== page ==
Plumeria are often grafted to produce new plants. The benefits to grafting include a established root system and a plant that produces mature blooms sooner while staying true to the parent.
Plumeria is a tropical plant that produces a delicately scented bloom. Often called frangipani, the plant is common in areas such as Hawaii where warm temperatures and humidity yield many varieties and colors of the flowers. Plumeria are often grafted to produce new plants. The benefits to grafting include a established root system and a plant that produces mature blooms sooner while staying true to the parent.
Plumeria are easy to root and roots will form in as little as 6 to 8 weeks, but new roots are very soft and will break at the slightest movement. Cuttings must have enough time to develop a good root system prior to winter dormancy. Many rooted cuttings do not make it past the first winter.
If you are going to grow Plumeria from cuttings then it would be best to start in the spring with as large a cutting as possibly. Stay away of known hard rooting varieties and pencil size cuttings.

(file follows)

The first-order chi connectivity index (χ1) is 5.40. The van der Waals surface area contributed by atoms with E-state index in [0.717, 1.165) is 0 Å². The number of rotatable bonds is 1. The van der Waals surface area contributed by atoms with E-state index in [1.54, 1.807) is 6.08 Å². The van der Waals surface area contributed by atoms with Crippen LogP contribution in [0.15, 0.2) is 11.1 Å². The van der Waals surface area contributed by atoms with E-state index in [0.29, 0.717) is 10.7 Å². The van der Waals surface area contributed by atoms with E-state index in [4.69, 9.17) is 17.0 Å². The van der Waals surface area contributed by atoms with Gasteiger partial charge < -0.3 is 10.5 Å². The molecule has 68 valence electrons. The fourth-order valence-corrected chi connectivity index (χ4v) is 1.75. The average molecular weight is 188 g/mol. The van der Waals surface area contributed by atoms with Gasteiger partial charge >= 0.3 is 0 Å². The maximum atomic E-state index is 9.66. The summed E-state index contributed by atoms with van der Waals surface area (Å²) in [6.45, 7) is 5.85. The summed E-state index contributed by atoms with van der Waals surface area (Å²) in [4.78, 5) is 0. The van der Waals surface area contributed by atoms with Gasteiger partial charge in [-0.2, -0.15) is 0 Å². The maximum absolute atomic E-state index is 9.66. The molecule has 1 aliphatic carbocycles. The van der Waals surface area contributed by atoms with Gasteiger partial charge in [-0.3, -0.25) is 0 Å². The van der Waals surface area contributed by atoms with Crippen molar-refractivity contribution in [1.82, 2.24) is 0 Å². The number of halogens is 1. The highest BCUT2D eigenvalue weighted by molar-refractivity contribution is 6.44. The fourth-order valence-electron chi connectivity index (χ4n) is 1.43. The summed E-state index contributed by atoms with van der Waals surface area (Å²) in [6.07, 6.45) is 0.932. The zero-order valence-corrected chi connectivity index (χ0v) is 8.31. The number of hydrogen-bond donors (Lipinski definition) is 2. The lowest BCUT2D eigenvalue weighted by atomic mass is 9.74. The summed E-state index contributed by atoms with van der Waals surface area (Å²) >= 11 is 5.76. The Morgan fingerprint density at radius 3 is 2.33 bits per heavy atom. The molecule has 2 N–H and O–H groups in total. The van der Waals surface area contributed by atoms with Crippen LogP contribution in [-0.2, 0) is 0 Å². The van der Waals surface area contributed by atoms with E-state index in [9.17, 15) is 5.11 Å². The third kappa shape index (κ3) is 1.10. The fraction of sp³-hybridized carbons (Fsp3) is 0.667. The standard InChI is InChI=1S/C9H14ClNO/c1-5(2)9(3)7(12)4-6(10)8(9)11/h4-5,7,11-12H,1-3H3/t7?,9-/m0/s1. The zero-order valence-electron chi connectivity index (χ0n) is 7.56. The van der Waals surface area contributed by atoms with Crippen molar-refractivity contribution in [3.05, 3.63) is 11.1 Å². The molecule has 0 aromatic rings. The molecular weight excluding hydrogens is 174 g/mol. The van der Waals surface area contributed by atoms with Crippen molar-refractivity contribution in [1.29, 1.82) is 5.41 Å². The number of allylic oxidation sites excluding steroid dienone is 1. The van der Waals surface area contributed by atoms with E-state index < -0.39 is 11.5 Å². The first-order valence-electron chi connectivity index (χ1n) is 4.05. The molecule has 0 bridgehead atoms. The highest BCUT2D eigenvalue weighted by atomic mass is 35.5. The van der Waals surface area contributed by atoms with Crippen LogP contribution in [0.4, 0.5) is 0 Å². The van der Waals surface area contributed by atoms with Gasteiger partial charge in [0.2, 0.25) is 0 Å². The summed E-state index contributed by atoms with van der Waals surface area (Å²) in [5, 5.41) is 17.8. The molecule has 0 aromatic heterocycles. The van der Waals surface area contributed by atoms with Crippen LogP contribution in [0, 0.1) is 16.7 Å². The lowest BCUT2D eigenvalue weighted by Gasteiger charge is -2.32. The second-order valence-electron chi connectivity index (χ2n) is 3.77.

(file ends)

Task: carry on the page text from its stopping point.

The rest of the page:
Grafting allows us to take a cutting and place it onto a strong robust rootstock with a fully developed root system that will give your plant the start it needs.
Why Graft Plumeria?
The main reason to graft Plumeria cuttings are:
- Grafted cuttings can have a fully functional root system within 10-14 days. Rooting a cutting can take 4-8 weeks for new roots to form.
- A grafted plant allows us to take a cutting and place it onto an established root system.
- The growth of a grafted plant will be at minimum of one-year ahead of a rooted cutting plant.
- You can leave Inflorescence on grafted cuttings. An Inflorescence left on newly rooting cuttings will slow down the development of the roots.
- A grafted cutting will bloom sooner and produce more blooms than a newly rooted cutting.
- A grafted bloom will be a normal flower. Newly rooted cuttings will often produce an inferior flower, called a root bloom.
- Rare and hard to find Plumeria are more likely to be difficult to root from a cutting.
- A single Plumeria tree can have multiple varieties grafted onto it forming a multi variety tree.
- Grafted Plumeria have a higher survival rate, resulting in many of our customers sending us failed rooting attempts in an effort to save their rare and valuable Plumeria. Our smart customers send it to us right away, before it has a chance to get stressed out.